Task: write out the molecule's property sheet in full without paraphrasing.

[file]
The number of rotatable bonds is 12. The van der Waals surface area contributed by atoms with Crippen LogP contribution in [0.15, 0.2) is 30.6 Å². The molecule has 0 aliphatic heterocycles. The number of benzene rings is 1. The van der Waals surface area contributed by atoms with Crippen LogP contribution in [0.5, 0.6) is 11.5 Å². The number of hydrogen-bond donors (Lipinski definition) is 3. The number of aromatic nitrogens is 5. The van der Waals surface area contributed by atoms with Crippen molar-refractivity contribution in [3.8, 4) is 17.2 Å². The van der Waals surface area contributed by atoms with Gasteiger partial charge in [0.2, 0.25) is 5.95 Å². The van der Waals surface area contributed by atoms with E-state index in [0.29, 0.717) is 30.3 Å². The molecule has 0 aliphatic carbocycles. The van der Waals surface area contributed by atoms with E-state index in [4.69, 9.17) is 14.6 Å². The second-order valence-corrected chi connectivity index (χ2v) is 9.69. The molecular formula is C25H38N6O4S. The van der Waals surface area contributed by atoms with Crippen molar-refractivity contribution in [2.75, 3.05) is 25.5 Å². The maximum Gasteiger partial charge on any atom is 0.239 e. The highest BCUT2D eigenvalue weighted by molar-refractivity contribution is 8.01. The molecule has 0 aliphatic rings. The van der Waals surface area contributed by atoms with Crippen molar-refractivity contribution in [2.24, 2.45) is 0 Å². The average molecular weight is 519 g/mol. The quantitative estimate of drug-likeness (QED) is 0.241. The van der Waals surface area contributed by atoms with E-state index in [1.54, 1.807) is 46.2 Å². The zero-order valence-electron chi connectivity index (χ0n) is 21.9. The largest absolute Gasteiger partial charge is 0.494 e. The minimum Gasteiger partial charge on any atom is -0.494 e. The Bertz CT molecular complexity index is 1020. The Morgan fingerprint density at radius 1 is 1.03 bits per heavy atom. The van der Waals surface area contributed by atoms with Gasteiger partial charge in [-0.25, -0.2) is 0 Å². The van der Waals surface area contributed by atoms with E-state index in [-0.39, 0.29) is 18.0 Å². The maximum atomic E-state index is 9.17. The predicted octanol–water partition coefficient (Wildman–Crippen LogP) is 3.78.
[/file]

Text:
The number of rotatable bonds is 12. The van der Waals surface area contributed by atoms with Crippen LogP contribution in [0.15, 0.2) is 30.6 Å². The molecule has 0 aliphatic heterocycles. The number of benzene rings is 1. The van der Waals surface area contributed by atoms with Crippen LogP contribution in [0.5, 0.6) is 11.5 Å². The number of hydrogen-bond donors (Lipinski definition) is 3. The number of aromatic nitrogens is 5. The van der Waals surface area contributed by atoms with Crippen molar-refractivity contribution in [3.8, 4) is 17.2 Å². The van der Waals surface area contributed by atoms with Gasteiger partial charge in [0.2, 0.25) is 5.95 Å². The van der Waals surface area contributed by atoms with E-state index in [0.29, 0.717) is 30.3 Å². The molecule has 0 aliphatic carbocycles. The van der Waals surface area contributed by atoms with E-state index in [4.69, 9.17) is 14.6 Å². The second-order valence-corrected chi connectivity index (χ2v) is 9.69. The molecular formula is C25H38N6O4S. The van der Waals surface area contributed by atoms with Crippen molar-refractivity contribution in [2.75, 3.05) is 25.5 Å². The maximum Gasteiger partial charge on any atom is 0.239 e. The highest BCUT2D eigenvalue weighted by molar-refractivity contribution is 8.01. The molecule has 0 aliphatic rings. The van der Waals surface area contributed by atoms with Crippen molar-refractivity contribution in [2.24, 2.45) is 0 Å². The average molecular weight is 519 g/mol. The quantitative estimate of drug-likeness (QED) is 0.241. The van der Waals surface area contributed by atoms with E-state index in [1.54, 1.807) is 46.2 Å². The zero-order valence-electron chi connectivity index (χ0n) is 21.9. The largest absolute Gasteiger partial charge is 0.494 e. The minimum Gasteiger partial charge on any atom is -0.494 e. The Bertz CT molecular complexity index is 1020. The Morgan fingerprint density at radius 1 is 1.03 bits per heavy atom. The van der Waals surface area contributed by atoms with Gasteiger partial charge in [-0.25, -0.2) is 0 Å². The van der Waals surface area contributed by atoms with E-state index in [-0.39, 0.29) is 18.0 Å². The maximum atomic E-state index is 9.17. The predicted octanol–water partition coefficient (Wildman–Crippen LogP) is 3.78.